Paul Pichler, a foreign-born former Lisbon Town Chairman
Paul Pichler was born in Vienna, the capitol of the Austro-Hungarian Empire in 1895. He was already 60 years old when he was elected as Lisbon Town Chairman in April 1955 and 66 when he was voted out of the seat in 1961.
He beat the longest ever serving Lisbon chairman, William "Bill" Zillmer, who had served the prior 31 years from 1924-1955. In turn, in 1961, a farmer politician, Art Manke, defeated Pichler. In the history of Lisbon, there has been 60 changes of men who served as Lisbon Town Chairman and 52 men who have actually filled the seat as there was a habit in Lisbon to recycle its chairmen. No less than eight have served staggered terms something like President Grover Cleveland who is both the 22nd and 24th U.S. President first elected in 1884 and then elected again in 1892.
Pichler spoke German and a smattering of other languages. In 1908, at age 13, he left Austria and came to America and Milwaukee. He was soon apprenticed to a furniture factory in Keil, Wisc. However, he had an attachment to the Milwaukee area and the Town of Lisbon.
When was 20, he returned to Milwaukee to work for a bakery delivering with a horse and buggy. One of his routes in Milwaukee was to Wauwatosa where he met a 16-year-old girl named Fraulein Anna B. Bartl who was also Austrian-born. Kindred spirits, they began dating even though he was four years her senior. Once he was late bringing her home because there had been a street car accident. She was supposed to be home by 6 p.m., but the Wauwatosa street car only ran once an hour and they missed the deadline because of the accident. For this infraction of the "rules" Pichler was forbidden to see her anymore.
Surreptitiously, they met again and the only thing they could think of to solve the problem was to elope. They first applied at the Wauwatosa Village Office, but because he was 21 and she was 17, in 1915, Wisconsin State Law considered them underage and they could not marry without parental permission. However, the sympathetic clerk scribbled a message on a piece of paper, "Go to Waukegan, Ill., you can get married there."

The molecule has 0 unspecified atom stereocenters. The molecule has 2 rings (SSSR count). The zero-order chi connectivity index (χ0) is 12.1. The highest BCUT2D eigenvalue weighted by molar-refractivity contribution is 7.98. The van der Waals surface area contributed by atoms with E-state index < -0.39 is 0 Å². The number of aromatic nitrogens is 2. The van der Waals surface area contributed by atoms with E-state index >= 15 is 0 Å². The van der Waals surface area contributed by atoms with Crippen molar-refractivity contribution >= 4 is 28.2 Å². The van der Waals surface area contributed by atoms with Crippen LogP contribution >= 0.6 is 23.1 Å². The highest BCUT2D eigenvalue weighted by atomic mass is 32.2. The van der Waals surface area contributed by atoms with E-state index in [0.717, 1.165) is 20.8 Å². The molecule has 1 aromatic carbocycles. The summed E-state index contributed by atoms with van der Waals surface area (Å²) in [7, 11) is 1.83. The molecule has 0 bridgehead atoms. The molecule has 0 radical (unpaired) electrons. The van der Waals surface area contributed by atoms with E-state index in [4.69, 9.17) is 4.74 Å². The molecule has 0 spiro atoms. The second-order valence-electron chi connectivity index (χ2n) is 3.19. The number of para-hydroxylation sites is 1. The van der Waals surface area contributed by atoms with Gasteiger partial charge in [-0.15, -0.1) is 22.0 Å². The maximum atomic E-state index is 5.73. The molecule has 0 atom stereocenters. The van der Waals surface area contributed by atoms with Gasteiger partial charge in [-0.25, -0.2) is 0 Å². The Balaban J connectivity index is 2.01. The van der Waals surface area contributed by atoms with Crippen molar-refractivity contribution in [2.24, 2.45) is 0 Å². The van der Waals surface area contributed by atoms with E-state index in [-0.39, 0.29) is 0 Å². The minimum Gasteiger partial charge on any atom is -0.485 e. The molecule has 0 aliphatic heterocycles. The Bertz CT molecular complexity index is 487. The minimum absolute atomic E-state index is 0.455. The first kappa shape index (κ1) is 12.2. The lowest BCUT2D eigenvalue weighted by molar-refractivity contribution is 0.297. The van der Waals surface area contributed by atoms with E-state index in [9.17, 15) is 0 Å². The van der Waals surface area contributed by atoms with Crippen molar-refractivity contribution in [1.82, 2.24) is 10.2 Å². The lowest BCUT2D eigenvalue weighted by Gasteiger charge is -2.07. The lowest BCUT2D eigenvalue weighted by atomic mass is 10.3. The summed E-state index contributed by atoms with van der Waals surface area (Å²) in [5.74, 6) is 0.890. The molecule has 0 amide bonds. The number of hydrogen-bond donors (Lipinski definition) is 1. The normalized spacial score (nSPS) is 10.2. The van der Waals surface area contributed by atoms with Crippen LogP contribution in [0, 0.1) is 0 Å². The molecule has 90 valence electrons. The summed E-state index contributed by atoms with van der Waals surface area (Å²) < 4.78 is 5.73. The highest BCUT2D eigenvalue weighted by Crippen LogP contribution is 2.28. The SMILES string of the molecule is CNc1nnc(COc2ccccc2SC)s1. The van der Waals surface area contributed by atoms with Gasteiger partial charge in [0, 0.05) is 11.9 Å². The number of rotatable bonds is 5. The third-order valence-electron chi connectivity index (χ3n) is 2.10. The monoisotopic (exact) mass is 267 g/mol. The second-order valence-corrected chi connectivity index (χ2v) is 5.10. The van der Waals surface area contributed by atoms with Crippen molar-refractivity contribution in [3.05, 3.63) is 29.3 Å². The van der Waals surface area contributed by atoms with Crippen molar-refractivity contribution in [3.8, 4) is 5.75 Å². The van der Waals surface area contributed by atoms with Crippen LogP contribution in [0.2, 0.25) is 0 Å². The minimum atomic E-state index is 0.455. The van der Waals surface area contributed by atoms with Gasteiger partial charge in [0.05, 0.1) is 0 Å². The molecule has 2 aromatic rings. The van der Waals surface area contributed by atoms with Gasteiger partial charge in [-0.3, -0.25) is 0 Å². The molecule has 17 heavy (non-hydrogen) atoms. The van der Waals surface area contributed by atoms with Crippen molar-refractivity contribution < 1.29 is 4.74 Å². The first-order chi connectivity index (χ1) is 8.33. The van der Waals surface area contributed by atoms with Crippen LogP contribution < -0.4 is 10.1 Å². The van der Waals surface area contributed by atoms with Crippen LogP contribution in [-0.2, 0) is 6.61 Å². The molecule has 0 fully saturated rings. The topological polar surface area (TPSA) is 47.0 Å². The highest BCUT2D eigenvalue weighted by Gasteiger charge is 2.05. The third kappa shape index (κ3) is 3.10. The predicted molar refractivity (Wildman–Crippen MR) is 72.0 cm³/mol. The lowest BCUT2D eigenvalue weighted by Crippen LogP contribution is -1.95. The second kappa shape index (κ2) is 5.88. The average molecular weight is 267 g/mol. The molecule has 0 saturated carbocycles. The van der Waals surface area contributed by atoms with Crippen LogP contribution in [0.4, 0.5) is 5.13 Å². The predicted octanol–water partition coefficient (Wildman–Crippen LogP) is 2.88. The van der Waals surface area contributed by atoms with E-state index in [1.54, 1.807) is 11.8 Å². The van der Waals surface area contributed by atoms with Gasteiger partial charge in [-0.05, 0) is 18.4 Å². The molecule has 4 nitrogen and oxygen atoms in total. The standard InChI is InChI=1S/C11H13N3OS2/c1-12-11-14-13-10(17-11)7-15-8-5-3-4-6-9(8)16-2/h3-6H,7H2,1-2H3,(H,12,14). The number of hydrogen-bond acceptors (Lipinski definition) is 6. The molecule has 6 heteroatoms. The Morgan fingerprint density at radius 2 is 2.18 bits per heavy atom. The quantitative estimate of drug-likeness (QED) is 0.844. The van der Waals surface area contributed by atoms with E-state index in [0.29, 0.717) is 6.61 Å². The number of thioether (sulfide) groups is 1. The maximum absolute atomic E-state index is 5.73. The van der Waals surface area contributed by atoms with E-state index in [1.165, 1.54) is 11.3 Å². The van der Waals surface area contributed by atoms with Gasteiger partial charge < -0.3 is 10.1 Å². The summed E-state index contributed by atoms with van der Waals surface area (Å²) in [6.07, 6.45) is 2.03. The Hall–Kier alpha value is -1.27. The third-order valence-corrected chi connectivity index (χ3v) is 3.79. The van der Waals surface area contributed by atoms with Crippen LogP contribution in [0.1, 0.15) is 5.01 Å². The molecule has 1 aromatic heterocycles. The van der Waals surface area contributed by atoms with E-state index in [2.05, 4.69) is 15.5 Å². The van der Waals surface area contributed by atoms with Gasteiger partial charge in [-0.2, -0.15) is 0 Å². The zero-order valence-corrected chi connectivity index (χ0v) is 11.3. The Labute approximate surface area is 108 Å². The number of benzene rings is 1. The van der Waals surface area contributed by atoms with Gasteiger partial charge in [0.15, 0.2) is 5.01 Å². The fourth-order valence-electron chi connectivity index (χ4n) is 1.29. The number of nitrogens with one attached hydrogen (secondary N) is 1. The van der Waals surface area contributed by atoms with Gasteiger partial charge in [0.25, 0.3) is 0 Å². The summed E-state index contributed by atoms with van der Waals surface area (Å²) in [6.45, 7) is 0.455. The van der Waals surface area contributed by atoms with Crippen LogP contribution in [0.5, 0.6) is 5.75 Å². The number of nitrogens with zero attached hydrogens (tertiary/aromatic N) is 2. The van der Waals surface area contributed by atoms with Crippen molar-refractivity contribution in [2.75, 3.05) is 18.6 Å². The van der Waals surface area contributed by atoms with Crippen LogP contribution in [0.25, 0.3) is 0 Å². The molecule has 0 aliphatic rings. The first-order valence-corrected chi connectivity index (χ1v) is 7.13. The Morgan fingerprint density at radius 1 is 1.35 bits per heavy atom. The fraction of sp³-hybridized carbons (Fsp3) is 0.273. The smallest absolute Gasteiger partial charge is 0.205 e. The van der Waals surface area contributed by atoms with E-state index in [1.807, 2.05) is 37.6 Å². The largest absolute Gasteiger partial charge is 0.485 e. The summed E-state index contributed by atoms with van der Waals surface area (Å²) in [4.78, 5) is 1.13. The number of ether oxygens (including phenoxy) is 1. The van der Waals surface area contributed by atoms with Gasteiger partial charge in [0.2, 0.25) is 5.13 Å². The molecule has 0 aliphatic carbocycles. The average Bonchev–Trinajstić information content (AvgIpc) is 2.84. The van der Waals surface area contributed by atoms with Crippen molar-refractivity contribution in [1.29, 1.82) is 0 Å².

So they took the train to Waukegan and when they arrived at the courthouse, the clerk asked them what they wanted and their reply was, "to get married right away." The clerk had them fill out some paperwork and they were escorted to another room to wait. Suddenly an official walked in announcing to the couple, "You are married. Kiss the bride. That will be $5 please." The marriage lasted 67 years and produced three children: Eleanor, Fred and Irene.
As World War I closed out in 1918, the new couple decided to get a start on life in Corson County, South Dakota. He operated a 1,600-acre farm in the county just below the North Dakota border. The couple made a go of it in the 1920s until the drought and dust storms of the Great Depression arrived. There was no rain and no water for their cattle or wheat crops.
So Pichler squeezed out a living dabbling in politics. He was elected as the chairman of the Corson Township serving from 1930 to 1935. He later got a part-time job with the federal government purchasing starving cattle that were destroyed. He said in 1956, "Many a day I shot 100 cattle that couldn't be used for anything."
In 1936, Anna prevailed upon him sighting their financial straits saying they should give up and go back to the protection of the greater family in the Milwaukee area.
Initially they lived in Hartland and Pichler was able to secure work at Badger Auto Co. in Milwaukee. The family had hit rock bottom, but Pichler had a job, ambition and pluck. And they had each other.
More on this man and his family in the next Retrospect.
More on Lisbon's Paul Pichler
by Fred H. Keller
printed Retrospect, Living Sussex Sun,